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Poverty & Fire Risk

Poor and marginalized people face a disproportionate share of fire risk in the US.

In 2021 NFPA Research published the report on Poverty and Fire Risk which showed that:

  • The connection between poverty and elevated fire risk has been documented in multiple studies, some going back as far as the late 1970s and early 1980s.
  • Factors associated with poverty and elevated fire risk include family stability, crowdedness, the percentage of owner-occupied homes, older housing, the proportion of vacant houses, and the ability to speak English.
  • Since 1967, the share of the US population living at or near the poverty level has fluctuated between 15 and 20 percent of the population.
  • Based on the rise in total US population, the number of people living in poverty in the US increased 34.6 percent between 2000 and 2017, with the number of poor people in suburbs and exurbs doubling.


The fire problem in this country will not be solved as long as people who are homeless or living in vulnerable building/shelter situations suffer disproportionally from fire. It is considered an “invisible” problem, despite impacting numerous communities and threatening the lives and livelihoods of affected populations. To better understand the scope of the problem and untangling deeper and more complex interactions between human vulnerability, fire risk, and the building/shelter in which people live NFPA Research teamed up with Kindling, a non-profit focused on fire safety inequalities. The result is the report on the Invisible US Fire Problem.


The report shows that:

  • The understanding of fire risk faced by vulnerably sheltered persons is a product of the probability of a credible fire event occurring and the measure of the possibility of death or injury to an occupant resulting from that event. The approach allows for an in-depth evaluation of attributes of the building or shelter that can lead to potentially dangerous fires, as well as the attributes of the population that may make it more vulnerable to fire.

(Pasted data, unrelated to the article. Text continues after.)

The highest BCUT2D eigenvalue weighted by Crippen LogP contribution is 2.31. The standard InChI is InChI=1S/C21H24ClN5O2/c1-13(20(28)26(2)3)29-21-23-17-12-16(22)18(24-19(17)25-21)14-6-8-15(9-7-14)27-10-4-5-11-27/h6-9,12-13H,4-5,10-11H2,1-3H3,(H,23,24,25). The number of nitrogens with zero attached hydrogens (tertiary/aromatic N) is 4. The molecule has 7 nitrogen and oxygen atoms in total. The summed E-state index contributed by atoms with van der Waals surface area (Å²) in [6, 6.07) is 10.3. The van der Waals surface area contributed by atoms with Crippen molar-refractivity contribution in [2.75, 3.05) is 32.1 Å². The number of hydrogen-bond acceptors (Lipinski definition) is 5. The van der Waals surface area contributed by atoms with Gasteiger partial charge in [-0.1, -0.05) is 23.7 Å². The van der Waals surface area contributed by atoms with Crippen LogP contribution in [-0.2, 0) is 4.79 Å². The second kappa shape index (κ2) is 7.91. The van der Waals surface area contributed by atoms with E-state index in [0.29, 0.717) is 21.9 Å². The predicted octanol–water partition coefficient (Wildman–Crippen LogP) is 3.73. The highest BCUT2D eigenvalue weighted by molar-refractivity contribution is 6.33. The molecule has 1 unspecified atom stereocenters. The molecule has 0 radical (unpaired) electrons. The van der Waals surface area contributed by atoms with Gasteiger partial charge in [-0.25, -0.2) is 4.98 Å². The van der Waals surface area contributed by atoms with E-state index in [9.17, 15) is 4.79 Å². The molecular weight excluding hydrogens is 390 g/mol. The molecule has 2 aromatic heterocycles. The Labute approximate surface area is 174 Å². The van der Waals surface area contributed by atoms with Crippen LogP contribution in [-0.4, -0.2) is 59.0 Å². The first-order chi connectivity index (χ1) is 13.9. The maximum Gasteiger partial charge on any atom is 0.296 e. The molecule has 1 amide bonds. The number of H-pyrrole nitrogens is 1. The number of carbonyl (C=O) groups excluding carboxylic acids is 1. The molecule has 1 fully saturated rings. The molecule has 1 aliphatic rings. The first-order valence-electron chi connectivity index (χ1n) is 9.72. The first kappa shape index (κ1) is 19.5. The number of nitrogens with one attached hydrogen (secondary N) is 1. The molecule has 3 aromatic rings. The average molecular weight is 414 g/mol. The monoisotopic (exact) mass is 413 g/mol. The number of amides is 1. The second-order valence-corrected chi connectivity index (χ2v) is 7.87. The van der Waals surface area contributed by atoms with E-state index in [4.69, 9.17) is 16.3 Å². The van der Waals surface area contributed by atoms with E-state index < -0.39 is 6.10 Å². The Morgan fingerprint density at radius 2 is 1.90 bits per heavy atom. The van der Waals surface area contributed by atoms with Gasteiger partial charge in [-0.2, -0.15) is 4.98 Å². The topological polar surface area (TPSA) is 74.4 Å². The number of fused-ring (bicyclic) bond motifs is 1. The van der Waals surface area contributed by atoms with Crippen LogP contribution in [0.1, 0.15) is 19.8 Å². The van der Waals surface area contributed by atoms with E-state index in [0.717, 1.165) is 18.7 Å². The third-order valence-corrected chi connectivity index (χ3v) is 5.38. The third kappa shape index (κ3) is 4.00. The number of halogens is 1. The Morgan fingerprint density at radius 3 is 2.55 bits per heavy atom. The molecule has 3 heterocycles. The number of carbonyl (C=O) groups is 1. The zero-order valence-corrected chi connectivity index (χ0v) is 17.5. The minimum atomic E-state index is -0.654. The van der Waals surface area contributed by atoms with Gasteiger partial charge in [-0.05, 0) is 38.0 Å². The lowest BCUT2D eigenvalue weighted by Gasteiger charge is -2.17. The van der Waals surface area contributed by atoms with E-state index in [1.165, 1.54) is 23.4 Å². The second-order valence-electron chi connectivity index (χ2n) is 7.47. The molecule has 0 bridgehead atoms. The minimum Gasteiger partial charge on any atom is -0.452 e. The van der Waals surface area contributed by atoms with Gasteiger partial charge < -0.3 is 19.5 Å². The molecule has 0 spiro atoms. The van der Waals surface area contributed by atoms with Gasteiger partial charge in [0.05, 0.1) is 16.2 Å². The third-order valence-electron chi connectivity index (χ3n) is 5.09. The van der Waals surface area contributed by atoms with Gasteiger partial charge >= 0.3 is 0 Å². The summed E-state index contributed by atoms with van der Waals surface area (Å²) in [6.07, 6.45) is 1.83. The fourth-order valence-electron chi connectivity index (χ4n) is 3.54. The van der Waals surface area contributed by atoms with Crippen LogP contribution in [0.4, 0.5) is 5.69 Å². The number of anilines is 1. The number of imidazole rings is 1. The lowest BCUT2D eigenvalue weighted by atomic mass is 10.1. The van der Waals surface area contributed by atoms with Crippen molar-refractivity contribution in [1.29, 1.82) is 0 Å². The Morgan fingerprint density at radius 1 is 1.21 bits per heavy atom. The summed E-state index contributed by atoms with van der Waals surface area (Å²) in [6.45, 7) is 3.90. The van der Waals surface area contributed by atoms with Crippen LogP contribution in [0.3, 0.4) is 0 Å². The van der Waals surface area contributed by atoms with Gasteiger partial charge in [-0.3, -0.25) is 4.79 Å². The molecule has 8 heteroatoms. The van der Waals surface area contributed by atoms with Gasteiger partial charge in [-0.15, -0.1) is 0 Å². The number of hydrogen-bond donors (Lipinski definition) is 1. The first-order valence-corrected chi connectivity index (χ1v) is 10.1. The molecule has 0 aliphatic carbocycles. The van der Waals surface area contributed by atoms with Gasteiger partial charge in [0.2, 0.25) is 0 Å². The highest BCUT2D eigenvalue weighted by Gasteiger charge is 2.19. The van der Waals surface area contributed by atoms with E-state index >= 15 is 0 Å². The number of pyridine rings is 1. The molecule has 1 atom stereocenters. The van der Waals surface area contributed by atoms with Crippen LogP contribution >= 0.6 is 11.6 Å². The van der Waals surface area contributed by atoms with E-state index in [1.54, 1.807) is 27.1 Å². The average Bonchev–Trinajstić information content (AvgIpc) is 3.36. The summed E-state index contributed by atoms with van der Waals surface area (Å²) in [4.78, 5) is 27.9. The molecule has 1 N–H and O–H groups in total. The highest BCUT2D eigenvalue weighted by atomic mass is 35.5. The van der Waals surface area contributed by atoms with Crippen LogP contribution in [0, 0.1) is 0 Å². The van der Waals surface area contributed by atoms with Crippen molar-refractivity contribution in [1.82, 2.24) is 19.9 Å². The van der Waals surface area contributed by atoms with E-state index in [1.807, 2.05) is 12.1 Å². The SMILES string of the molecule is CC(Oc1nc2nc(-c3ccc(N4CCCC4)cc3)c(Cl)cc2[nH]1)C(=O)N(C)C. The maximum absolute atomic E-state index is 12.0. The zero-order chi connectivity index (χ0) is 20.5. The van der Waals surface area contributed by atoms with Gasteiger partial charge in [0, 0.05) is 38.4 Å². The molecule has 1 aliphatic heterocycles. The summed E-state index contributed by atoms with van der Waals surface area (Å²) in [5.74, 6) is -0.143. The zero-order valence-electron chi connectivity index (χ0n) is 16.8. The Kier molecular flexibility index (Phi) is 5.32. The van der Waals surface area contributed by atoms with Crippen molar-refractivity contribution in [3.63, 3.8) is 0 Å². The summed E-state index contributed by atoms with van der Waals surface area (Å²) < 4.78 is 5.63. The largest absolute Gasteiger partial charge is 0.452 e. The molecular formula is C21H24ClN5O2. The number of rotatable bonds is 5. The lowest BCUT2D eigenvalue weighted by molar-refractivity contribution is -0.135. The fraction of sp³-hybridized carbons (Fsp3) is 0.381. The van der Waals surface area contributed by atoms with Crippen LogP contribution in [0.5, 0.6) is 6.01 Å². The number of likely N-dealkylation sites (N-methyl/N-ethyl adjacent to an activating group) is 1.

• There are significant gaps in research, policy, and action pertaining to fire safety of insecurely and vulnerably sheltered populations in the US. These emphasize that fire disproportionately affects populations in under-regulated, unregulated, and non-sheltered living conditions.
  • To tackle holistically and urgently the identified gaps and improve fire safety across insecurely and vulnerably shelter contexts, stakeholders need to collaboratively engage with this ‘invisible’ fire problem through research, policy and action that addresses the full spectrum of economic, social, and technical issues.
  • Extensive data collection and analysis is a priority to better understand the problem, enabling substantial progress.
  • Funding opportunities should recognize the ‘invisible’ fire problem as an important component of broad disciplines of fire safety, urban planning, social services, and public health.